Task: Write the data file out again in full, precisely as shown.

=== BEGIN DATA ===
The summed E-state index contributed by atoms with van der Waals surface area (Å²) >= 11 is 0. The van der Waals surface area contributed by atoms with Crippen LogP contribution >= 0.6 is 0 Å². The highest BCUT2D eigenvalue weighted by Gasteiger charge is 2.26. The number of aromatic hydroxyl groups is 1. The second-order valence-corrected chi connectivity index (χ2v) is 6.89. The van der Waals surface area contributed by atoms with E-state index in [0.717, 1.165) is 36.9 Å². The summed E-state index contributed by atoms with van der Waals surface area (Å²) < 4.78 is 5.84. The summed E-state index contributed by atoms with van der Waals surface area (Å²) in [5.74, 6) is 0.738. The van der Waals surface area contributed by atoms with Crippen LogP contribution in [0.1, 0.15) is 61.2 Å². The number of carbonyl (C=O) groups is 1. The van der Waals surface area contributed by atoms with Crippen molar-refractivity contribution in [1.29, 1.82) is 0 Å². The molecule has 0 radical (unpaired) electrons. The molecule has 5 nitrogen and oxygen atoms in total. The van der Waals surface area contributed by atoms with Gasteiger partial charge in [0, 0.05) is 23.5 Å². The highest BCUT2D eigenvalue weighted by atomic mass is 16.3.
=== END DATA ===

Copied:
The summed E-state index contributed by atoms with van der Waals surface area (Å²) >= 11 is 0. The van der Waals surface area contributed by atoms with Crippen LogP contribution >= 0.6 is 0 Å². The highest BCUT2D eigenvalue weighted by Gasteiger charge is 2.26. The number of aromatic hydroxyl groups is 1. The second-order valence-corrected chi connectivity index (χ2v) is 6.89. The van der Waals surface area contributed by atoms with E-state index in [0.717, 1.165) is 36.9 Å². The summed E-state index contributed by atoms with van der Waals surface area (Å²) < 4.78 is 5.84. The summed E-state index contributed by atoms with van der Waals surface area (Å²) in [5.74, 6) is 0.738. The van der Waals surface area contributed by atoms with Crippen LogP contribution in [0.1, 0.15) is 61.2 Å². The number of carbonyl (C=O) groups is 1. The van der Waals surface area contributed by atoms with Crippen molar-refractivity contribution in [1.29, 1.82) is 0 Å². The molecule has 0 radical (unpaired) electrons. The molecule has 5 nitrogen and oxygen atoms in total. The van der Waals surface area contributed by atoms with Gasteiger partial charge in [0, 0.05) is 23.5 Å². The highest BCUT2D eigenvalue weighted by atomic mass is 16.3.